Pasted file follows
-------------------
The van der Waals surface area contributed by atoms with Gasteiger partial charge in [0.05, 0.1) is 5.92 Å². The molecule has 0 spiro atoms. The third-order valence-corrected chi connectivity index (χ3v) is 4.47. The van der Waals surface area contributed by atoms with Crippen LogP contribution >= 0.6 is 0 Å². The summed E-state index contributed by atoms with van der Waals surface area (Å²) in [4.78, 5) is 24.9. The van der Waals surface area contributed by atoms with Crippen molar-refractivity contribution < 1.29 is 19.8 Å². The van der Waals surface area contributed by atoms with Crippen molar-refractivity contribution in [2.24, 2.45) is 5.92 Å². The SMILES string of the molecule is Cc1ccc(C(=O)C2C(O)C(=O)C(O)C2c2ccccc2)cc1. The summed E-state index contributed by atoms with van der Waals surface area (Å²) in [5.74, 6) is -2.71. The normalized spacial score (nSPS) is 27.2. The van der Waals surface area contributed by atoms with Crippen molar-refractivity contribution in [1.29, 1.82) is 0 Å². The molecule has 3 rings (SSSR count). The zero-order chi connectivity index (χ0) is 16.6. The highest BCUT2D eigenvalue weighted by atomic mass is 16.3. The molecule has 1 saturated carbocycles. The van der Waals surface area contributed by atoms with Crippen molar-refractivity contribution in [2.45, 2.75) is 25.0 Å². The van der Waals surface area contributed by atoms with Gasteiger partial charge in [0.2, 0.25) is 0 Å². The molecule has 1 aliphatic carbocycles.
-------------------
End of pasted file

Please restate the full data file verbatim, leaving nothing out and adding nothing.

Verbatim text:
The van der Waals surface area contributed by atoms with Gasteiger partial charge in [0.05, 0.1) is 5.92 Å². The molecule has 0 spiro atoms. The third-order valence-corrected chi connectivity index (χ3v) is 4.47. The van der Waals surface area contributed by atoms with Crippen LogP contribution >= 0.6 is 0 Å². The summed E-state index contributed by atoms with van der Waals surface area (Å²) in [4.78, 5) is 24.9. The van der Waals surface area contributed by atoms with Crippen molar-refractivity contribution < 1.29 is 19.8 Å². The van der Waals surface area contributed by atoms with Crippen molar-refractivity contribution in [2.24, 2.45) is 5.92 Å². The SMILES string of the molecule is Cc1ccc(C(=O)C2C(O)C(=O)C(O)C2c2ccccc2)cc1. The summed E-state index contributed by atoms with van der Waals surface area (Å²) in [5.74, 6) is -2.71. The normalized spacial score (nSPS) is 27.2. The van der Waals surface area contributed by atoms with Crippen molar-refractivity contribution in [1.29, 1.82) is 0 Å². The molecule has 3 rings (SSSR count). The zero-order chi connectivity index (χ0) is 16.6. The highest BCUT2D eigenvalue weighted by atomic mass is 16.3. The molecule has 1 saturated carbocycles. The van der Waals surface area contributed by atoms with Crippen molar-refractivity contribution in [2.45, 2.75) is 25.0 Å². The van der Waals surface area contributed by atoms with Gasteiger partial charge in [0.2, 0.25) is 0 Å². The molecule has 1 aliphatic carbocycles.